Obama Lectures the Country on Race, Economy

The president takes an academic approach in talking about race, healthcare, and the economy.

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It was Professor Obama who turned up at the president's latest news conference in the East Room—cerebral, methodical, and eager to elucidate the details of policy. Lecturing the country about its problems, from the economy to race relations, Obama argued that his ambitions for overhauling the health insurance system not only would improve medical care but would also drive down costs for families, businesses, and the federal government. He seemed intent on proving that he had mastered the issues to such an extent that Americans should trust him across the board, especially as he seeks to revamp healthcare, strengthen the financial industry, end the recession, and expand the federal role in society.

Obama acknowledged that Americans "feel anxious, partly because we've just become so cynical about what government can accomplish that people's attitudes are, you know, 'Even though I don't like this devil, at least I know it, and I like that more than the devil I don't know.' " White House Press Secretary Robert Gibbs says Obama isn't troubled by the recent decline in voter support for his policies and, to some degree, for his job performance. He says Obama was elected to solve tough problems, and that inevitably entails alienating some people. Gibbs adds that if Obama's most important objective were to stay popular, "he'd play it safe" but that Obama won't do that.

The president even managed to maintain an instructional approach when he discussed the tough Republican opposition that imperils his agenda. "I understand how easy it is for this town to become consumed in the game of politics, to turn every issue into a running tally of who's up and who's down," he said. But he also noted: "This debate is not a game" for Americans who need help from the government.

In his fourth prime-time news conference since taking office in January, Obama departed from his academic style briefly when he was asked about the arrest of Harvard scholar Henry Louis Gates Jr. at Gates's home July 16. A white police officer, Sgt. James Crowley, responding to a neighbor's phone call that a burglary might be in progress, found Gates, who is black, inside the house after he forced open a jammed door. Gates showed the officer his identification, and an altercation ensued. He was charged with disorderly conduct, but the charges were dropped. Gates, a friend of the president's, portrayed the incident as racial profiling.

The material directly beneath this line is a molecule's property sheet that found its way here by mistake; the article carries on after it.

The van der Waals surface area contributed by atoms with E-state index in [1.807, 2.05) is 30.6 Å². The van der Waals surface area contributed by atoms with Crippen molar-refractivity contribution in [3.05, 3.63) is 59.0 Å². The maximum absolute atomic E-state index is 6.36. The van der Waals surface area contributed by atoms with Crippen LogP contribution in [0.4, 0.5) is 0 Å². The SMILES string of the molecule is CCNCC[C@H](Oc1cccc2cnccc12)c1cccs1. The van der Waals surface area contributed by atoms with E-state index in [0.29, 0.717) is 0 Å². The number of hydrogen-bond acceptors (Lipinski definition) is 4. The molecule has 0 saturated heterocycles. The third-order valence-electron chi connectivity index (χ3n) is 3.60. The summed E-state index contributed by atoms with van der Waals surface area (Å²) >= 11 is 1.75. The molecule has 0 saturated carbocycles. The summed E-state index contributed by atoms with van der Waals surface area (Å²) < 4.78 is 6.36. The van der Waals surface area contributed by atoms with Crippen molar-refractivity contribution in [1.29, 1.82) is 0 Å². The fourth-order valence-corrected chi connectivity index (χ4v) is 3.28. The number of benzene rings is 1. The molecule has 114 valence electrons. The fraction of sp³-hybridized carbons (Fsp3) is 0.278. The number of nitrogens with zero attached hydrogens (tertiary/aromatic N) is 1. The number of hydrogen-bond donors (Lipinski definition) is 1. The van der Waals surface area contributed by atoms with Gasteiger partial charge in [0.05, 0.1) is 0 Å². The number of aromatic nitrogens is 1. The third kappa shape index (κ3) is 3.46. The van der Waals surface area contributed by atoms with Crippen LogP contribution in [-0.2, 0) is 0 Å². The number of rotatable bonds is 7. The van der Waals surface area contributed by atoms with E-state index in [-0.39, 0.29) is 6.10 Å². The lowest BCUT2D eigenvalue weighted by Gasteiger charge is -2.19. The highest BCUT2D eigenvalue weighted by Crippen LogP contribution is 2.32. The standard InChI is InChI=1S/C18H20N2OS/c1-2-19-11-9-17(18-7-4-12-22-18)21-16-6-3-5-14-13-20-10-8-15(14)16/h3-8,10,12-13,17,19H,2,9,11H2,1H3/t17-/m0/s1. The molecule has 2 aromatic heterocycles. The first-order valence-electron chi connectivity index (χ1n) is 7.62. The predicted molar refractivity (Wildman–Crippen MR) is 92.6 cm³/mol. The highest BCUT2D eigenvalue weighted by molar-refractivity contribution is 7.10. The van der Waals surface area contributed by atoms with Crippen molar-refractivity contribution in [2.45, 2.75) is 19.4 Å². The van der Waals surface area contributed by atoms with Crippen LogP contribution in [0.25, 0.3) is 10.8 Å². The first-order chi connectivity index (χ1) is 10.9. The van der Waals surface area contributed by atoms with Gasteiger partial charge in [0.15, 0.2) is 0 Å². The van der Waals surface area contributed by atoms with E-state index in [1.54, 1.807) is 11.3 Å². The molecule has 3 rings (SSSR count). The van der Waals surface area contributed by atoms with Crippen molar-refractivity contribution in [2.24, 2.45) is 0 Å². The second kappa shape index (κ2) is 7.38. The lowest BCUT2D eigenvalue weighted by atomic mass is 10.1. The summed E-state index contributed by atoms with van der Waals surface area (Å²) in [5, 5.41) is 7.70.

Obama said pointedly, "Now, I don't know, not having been there and not seeing all the facts, what role race played in that. But I think it's fair to say, number one, any of us would be pretty angry; number two, that the Cambridge police acted stupidly in arresting somebody when there was already proof that they were in their own home." Obama continued: "What I think we know separate and apart from this incident is that there's a long history in this country of African-Americans and Latinos being stopped by law enforcement disproportionately. That's just a fact." It was his strongest display of emotion during the hourlong news conference.

But as the public debate over the incident and the president's blunt remarks intensified, Obama quickly backed off his initial support for Gates. The Friday after his Wednesday-night news conference, Obama told White House reporters that there was probably an "overreaction" by both Crowley and Gates. He admitted that he had chosen his initial words poorly when he said the Cambridge police had "acted stupidly."

 In a mea culpa, Obama said, "Because this has been ratcheting up—and I obviously helped to contribute to ratcheting it up—I want to make clear that in my choice of words I think I unfortunately gave an impression that I was maligning the Cambridge Police Department or Sergeant Crowley specifically—and I could have calibrated those words differently....To the extent that my choice of words didn't illuminate but rather contributed to more media frenzy, I think that was unfortunate."

 One reason Obama moved to tamp down the controversy is because it was distracting attention from his healthcare proposals, which he is trying to promote in Congress and around the country.